The blog provides specific information to help you decide if forensic science is the right choice for you. With the inside scoop on forensic science professors, schools and training programs, as well as detailed information on the steps and requirements to become a forensics professional, the Forensic EDU blog is a fine place to begin your research.
The job of an arson investigator is essential when it comes to determining the cause of any suspicious fire. Arson investigators may work for fire departments, law enforcement agencies, or even insurance companies. While most training was once done "on the job" the tides have since shifted towards more formal, academic training in investigative procedures and fire science.
Crime scene investigators have an impact out in the field, but also in the lab and even in the courtroom, providing testimony or expert opinion. The crime scene investigator (CSI) professors on our list of top 15 come from a variety of backgrounds with many, but not all, having extensive service in law enforcement or for a police agency.
Cybersecurity may seem like a sophisticated concept, and indeed takes on many forms. This can include strategies for protecting identities and private information on the web as well as making the transference of information more secure on e-commerce sites. Our list of Top 15 Cybersecurity Professors includes those teaching and researching in the field or doing both.
Ralph Ristenbatt III is not sure why he made the same Top Forensic Science Professors list as the renowned criminologist Dr. Henry Lee, but that doesn’t mean his experience in the field should be discounted – especially to students interested in a career in forensic science.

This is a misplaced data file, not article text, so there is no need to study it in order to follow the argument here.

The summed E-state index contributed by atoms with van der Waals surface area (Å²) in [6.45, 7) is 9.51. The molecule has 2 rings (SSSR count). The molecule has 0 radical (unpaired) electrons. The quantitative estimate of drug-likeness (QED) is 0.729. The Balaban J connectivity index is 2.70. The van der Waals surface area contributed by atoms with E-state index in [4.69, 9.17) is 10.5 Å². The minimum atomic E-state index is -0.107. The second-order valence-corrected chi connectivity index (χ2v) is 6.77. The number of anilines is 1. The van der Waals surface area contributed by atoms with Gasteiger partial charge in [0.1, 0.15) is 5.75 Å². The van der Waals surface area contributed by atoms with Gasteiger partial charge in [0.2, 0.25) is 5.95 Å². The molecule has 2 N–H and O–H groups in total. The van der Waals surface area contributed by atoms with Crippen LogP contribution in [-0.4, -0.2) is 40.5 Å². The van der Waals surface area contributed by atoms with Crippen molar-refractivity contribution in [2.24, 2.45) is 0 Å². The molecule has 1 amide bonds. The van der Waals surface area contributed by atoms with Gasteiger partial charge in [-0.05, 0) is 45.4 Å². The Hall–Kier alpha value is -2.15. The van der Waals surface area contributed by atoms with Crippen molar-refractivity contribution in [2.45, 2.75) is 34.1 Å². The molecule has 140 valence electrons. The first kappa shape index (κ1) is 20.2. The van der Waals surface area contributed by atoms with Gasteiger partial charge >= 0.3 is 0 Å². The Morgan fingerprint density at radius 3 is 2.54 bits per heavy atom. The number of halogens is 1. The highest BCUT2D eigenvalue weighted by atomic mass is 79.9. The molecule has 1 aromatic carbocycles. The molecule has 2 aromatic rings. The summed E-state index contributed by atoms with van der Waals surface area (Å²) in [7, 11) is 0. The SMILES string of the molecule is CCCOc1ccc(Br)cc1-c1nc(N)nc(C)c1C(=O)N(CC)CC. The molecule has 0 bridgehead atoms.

Many students completing a degree in the forensic sciences, or in the natural sciences, may be required to complete an internship to obtain that degree. Learn more about what these internships entail, and where to find them.
DNA analysts look at the bodily fluids, blood and hair follicles found at a crime scene with the purpose of trying to connect these pieces of evidence back to a suspect. Generally, they work in crime labs and have an education founded in genetics, forensic science, molecular biology or a similar field.
Sometimes it's forensic evidence and sometimes it's merely re-examining clues, but cold cases do occasionally get solved. A witness or suspect may decide to talk, or people might be more forthcoming about details after time has passed.
Forensic pathologists bring their considerable expertise to bear on cases that rely on their medical and investigative training to determine cause of injury, death, or disease, and whether a case is worthy of criminal investigation. While the academic path to become a forensic pathologist can be long and arduous, the career can be a rewarding one, as pathology is so essential to the realization of justice.
Barry is Managing Editor of ForensicsColleges.com, operated by educational web publisher Sechel Ventures Partners LLC, which he co-founded. Barry was previously VP for a financial software company, and currently sits on the board of a K-8 school and lives with his wife and daughters in the San Francisco Bay Area.